Protein function modifications for therapeutic purposes are typically accomplished with small molecule drugs that bind in deep hydrophobic pockets of proteins. For protein-protein interactions occurring over an extended shallow area, it is challenging to have small molecules binding to the surface area and thereby affecting protein functions. Ras -Sos is a classic example of extensive protein-protein surface interaction, and therefore it remains challenging to inhibit KRas- Sos interactions. KRas is activated by Sos, and it is critical to develop technologies to inhibit interactions of oncogenic mutant KRas with Sos selectively. One such promising technology is the Chemical Epitope Targeting technology, developed for designing peptide ligands with high affinity and specificity against specific regions of an intracellular protein that may be inaccessible to small molecules or antibodies. This technology involves using proximity-catalyzed reaction for screening a specific region of the target protein to isolate peptide ligands. The PI proposes to streamline this technology to make it more accessible and user-friendly, and then to tailor this technology to successfully target mutant KRas(G12V) protein, specifically at the Ras-Sos interface. The technology will be streamlined by developing and characterizing synthetic macrocyclic one-bead-one compound (OBOC) peptide libraries that can be cleaved by one-step light exposure for seamless sequencing by tandem Mass Spectrometry (MS/MS) (Aim 1). Inverse Electron Demand Diels-Alder (IEDDA) reaction between tetrazine and alkene will be used for the screening process rather than the currently used azide-alkyne cycloaddition. The PI shall demonstrate, as a proof-of-concept, that IEDDA reaction between substituted tetrazine and an alkene can be proximity-catalyzed by a protein. KRas(G12C) or KRas mutants with one Cys will be modified at Cys with tetrazine. The labeling of the complex with an alkene containing Sos-helix peptide, known to bind at the Ras- Sos interface, will be monitored using tandem Mass Spectrometry (Aim 2). The optimal temperature for minimal background IEDDA reaction between tetrazine and alkene will be identified, to minimize background for the screen in the next step. A Chemical Epitope Targeting screen against the Chemical Epitope, KRas(G12V) complexed to a GDP- alkene small molecule, will be performed using S,S-tetrazine cyclized OBOC peptide libraries (Aim 3). Screening for inhibition of KRas(G12V)-Sos interaction using a split luciferase platform will follow.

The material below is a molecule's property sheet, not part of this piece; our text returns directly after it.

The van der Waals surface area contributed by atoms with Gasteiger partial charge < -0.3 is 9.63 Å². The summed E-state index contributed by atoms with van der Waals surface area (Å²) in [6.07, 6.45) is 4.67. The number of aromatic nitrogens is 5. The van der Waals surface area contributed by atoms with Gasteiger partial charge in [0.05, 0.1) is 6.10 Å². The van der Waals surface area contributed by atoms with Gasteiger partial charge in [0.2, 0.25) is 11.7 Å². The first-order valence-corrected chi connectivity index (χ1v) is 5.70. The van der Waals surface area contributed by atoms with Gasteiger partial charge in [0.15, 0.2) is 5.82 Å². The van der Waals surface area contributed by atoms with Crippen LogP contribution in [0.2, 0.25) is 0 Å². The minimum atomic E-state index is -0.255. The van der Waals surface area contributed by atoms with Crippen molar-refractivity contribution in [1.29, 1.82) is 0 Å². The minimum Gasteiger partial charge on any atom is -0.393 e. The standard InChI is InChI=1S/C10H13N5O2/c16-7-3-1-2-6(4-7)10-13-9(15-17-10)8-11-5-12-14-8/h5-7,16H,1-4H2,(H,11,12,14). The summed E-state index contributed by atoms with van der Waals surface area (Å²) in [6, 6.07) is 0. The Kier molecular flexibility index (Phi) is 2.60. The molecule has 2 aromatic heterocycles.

Aims 1 and 2 should be achieved, and Aim 3 be initiated within the grant period. This project, being multidisciplinary, will allow the PI to train undergraduate and graduate students at Clark University in a variety of chemical and biochemical techniques.

Public Health Relevance

We are developing a technology that allows one to isolate cyclic peptide binders to specific regions of proteins. Our long- term objective is to isolate cyclic peptides that inhibit the interaction of oncogenic protein KRas(G12V) with Sos selectively. Such peptides can be used as tools in chemical biology and can serve as pre-drug leads.

National Institute of Health (NIH)
National Institute of General Medical Sciences (NIGMS)
Academic Research Enhancement Awards (AREA) (R15)
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Synthetic and Biological Chemistry A Study Section (SBCA)
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Fabian, Miles
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Clark University (Worcester, MA)
Schools of Arts and Sciences
United States
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